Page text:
“Sometimes you want something so bad and you can’t seem to get it, you know what? Its not meant to be, there’s something better down the road. And you just have to wait and take your time. As you get older you’ll realize that more.”
This quote is a moment that I will never forget when I look back on my time spent with Theresa. Throughout the interview I was continuously reminded that life eventually works itself out the way that it is supposed to; a comforting thought to those of us currently struggling with “what’s next?”.
Not only did she make me feel comforted, and at times like I was talking to my own grandmother, but she kept me laughing the entire time. Certainly an interview I’ll never forget:
Born in Baltimore in 1939, she was the youngest of 13 children. She is currently the only living member of her family, something that is a struggle for her, previously being surrounded by so many people her entire life.
She valued the relationship that she had with her parents growing up. The story of her parents coming to the United States was hard to fathom.
“Both of my parents came over from Poland. My mom was 15 when she came over on the boat, left her mother on the dock and never seen her mother again. Can you imagine that?”
In discussing what she valued most about what her parents taught her growing up, my eyes were opened to what life was like for her when she was little. We take so much for granted, always hoping to buy or achieve the next big thing. For Theresa, the next big thing was a simple dodge ball:
“My mother and father never talked about money. I knew we didn’t have a lot of money but they never talked about money saying “oh you can’t have this because we don’t have the money or this that and the other” No. But every now and then I remember my mother would go downtown and she’d bring me something home to wear, something special, and you’d think I got a million dollars. Because I didn’t have that much. I can remember only having one baby doll in my life time…I remember one time my mother went down shopping and she brought me home a dodge ball. I was so happy with this dodge ball, I took it outside and was playing, the damn thing went in the street and a car rolled over it. I cried myself to sleep that night. And that was one of my one good days when she brought me that.”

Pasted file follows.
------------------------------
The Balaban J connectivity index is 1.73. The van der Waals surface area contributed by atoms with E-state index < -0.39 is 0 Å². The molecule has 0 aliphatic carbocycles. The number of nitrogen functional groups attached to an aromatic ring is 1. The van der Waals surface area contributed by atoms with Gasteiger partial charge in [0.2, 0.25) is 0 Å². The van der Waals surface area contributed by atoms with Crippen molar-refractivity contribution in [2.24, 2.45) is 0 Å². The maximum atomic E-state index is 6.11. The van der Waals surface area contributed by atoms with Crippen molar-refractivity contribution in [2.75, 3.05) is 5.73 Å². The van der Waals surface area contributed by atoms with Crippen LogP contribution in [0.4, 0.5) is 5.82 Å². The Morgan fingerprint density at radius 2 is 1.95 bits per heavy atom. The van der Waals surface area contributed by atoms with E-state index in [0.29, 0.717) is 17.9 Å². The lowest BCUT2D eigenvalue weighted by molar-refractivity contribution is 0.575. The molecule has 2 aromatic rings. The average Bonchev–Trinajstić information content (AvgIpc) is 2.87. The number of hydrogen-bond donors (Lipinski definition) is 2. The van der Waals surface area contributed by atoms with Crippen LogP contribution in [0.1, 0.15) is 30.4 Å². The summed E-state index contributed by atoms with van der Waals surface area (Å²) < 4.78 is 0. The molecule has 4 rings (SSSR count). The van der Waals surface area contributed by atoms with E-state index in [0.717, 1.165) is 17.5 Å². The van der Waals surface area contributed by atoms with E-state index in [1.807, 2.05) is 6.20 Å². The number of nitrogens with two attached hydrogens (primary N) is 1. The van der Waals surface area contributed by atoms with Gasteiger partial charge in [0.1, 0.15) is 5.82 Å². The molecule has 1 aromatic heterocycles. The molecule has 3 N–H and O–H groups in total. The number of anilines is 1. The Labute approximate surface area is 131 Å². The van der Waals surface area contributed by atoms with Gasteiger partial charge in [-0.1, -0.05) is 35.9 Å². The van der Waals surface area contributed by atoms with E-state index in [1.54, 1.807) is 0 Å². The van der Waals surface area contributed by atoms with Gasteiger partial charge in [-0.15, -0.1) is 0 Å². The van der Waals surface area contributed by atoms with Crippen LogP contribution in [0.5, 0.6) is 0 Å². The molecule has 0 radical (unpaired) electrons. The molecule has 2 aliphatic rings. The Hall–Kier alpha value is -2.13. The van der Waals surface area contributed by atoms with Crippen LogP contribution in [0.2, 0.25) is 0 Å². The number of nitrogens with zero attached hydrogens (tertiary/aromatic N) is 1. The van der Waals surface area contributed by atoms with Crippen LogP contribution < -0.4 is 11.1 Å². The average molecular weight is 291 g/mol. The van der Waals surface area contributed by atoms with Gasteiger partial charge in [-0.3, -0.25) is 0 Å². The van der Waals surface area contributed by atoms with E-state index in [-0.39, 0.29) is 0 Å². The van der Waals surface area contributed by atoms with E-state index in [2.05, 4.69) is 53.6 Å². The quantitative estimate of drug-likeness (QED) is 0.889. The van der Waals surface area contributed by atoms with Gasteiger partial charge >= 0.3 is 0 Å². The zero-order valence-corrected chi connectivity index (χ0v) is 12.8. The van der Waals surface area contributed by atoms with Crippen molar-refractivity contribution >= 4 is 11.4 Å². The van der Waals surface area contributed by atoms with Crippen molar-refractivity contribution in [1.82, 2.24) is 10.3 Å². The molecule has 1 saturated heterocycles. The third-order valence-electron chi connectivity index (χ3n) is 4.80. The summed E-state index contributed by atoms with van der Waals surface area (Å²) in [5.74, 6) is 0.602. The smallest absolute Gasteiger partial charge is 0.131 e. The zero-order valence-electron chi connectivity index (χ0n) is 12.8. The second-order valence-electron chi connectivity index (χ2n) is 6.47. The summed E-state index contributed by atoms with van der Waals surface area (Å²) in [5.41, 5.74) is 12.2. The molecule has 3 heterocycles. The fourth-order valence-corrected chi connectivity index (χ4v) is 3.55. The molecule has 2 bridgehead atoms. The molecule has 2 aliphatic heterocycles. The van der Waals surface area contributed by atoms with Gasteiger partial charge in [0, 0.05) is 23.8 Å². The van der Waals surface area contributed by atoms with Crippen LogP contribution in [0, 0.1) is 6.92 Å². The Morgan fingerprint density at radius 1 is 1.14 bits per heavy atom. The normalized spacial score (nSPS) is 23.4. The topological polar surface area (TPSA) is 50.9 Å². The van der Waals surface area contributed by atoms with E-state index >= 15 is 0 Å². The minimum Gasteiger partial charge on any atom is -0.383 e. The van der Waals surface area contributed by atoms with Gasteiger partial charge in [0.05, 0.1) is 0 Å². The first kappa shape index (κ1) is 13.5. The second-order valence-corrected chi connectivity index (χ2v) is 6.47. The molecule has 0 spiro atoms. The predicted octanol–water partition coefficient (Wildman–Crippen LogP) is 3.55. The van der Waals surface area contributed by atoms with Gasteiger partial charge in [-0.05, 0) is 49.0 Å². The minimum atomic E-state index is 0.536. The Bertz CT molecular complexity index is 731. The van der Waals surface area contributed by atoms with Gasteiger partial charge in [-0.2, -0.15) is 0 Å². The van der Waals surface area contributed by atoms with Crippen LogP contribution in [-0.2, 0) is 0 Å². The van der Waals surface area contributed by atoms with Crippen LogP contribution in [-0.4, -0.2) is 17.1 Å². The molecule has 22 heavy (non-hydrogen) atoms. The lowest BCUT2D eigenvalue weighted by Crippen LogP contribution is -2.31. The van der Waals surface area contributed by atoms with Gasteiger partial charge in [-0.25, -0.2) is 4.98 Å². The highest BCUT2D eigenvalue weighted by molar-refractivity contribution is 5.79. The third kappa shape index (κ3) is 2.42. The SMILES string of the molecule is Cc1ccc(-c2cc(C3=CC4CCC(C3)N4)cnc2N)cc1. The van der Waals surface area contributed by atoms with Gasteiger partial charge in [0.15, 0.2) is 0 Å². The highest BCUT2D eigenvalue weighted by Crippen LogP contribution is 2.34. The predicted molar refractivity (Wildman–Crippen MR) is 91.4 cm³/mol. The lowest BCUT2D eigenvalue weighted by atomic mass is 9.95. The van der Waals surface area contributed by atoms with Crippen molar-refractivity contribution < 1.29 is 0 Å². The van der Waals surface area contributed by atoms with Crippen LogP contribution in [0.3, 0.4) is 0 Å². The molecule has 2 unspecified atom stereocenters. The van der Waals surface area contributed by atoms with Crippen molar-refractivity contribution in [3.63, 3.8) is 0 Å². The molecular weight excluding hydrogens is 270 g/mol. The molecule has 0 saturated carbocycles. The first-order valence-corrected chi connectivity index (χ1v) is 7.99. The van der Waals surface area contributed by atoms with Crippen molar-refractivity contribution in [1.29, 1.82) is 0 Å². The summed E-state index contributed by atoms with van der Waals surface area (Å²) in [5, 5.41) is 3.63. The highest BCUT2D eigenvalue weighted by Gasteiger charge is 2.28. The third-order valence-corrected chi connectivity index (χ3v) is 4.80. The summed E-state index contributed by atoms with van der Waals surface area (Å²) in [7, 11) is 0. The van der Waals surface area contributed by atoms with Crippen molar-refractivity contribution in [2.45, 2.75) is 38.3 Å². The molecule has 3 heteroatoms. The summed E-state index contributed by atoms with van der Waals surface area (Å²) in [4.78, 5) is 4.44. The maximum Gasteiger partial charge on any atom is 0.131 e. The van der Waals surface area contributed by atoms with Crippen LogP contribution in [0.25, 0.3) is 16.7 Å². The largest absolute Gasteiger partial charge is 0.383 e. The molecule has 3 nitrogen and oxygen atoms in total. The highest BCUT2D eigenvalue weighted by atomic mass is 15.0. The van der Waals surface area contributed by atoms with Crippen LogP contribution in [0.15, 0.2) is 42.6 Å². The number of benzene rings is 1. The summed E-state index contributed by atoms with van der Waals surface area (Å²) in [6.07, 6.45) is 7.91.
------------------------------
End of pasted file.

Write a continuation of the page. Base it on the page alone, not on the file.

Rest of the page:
Theresa shared with me a bit about how different school was when she was growing up; that you went to business school instead of high school, and then the school found you a job. Her first job was at Oriole Electronics on Howard Street:
“If I could go back, I think I’d go back to when I graduated 8th grade, and try to go to high school and not business school. That’s the one thing I am so sorry in my life that I didn’t get more schooling.”
Ultimately, she and her husband got their GEDs together. She recounted for me the day that they went to take the test:
“We took the GED test together. I said “we will go together and all and we’ll both have the same test”. Well guess what, we both had different tests every time and for every subject they gave us.”
What were you trying to do, cheat?